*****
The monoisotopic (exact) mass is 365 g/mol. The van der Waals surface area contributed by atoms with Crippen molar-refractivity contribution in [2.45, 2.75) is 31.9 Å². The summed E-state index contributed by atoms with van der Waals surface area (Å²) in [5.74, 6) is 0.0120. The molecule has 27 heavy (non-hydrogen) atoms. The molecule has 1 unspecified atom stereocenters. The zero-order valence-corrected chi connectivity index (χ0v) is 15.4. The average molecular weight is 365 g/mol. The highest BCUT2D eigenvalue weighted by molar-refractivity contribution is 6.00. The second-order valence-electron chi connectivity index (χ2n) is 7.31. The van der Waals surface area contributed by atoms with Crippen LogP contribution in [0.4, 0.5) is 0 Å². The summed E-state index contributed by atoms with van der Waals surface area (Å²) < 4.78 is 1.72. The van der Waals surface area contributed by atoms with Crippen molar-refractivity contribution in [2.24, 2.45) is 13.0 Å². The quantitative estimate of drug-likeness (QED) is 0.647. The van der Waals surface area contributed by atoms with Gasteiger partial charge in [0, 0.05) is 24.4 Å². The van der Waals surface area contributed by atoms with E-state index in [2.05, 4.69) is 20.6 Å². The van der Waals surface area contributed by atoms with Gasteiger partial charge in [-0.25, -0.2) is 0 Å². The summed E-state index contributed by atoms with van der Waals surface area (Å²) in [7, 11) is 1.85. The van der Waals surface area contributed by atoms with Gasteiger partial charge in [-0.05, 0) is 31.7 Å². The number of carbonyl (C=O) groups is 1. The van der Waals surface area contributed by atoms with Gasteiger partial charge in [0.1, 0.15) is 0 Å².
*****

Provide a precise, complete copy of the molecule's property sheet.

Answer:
The monoisotopic (exact) mass is 365 g/mol. The van der Waals surface area contributed by atoms with Crippen molar-refractivity contribution in [2.45, 2.75) is 31.9 Å². The summed E-state index contributed by atoms with van der Waals surface area (Å²) in [5.74, 6) is 0.0120. The molecule has 27 heavy (non-hydrogen) atoms. The molecule has 1 unspecified atom stereocenters. The zero-order valence-corrected chi connectivity index (χ0v) is 15.4. The average molecular weight is 365 g/mol. The highest BCUT2D eigenvalue weighted by molar-refractivity contribution is 6.00. The second-order valence-electron chi connectivity index (χ2n) is 7.31. The van der Waals surface area contributed by atoms with Crippen LogP contribution in [0.4, 0.5) is 0 Å². The summed E-state index contributed by atoms with van der Waals surface area (Å²) < 4.78 is 1.72. The van der Waals surface area contributed by atoms with Crippen molar-refractivity contribution in [2.24, 2.45) is 13.0 Å². The quantitative estimate of drug-likeness (QED) is 0.647. The van der Waals surface area contributed by atoms with Gasteiger partial charge in [0, 0.05) is 24.4 Å². The van der Waals surface area contributed by atoms with E-state index in [2.05, 4.69) is 20.6 Å². The van der Waals surface area contributed by atoms with Gasteiger partial charge in [-0.25, -0.2) is 0 Å². The summed E-state index contributed by atoms with van der Waals surface area (Å²) in [7, 11) is 1.85. The van der Waals surface area contributed by atoms with Gasteiger partial charge in [-0.05, 0) is 31.7 Å². The number of carbonyl (C=O) groups is 1. The van der Waals surface area contributed by atoms with Gasteiger partial charge in [0.1, 0.15) is 0 Å².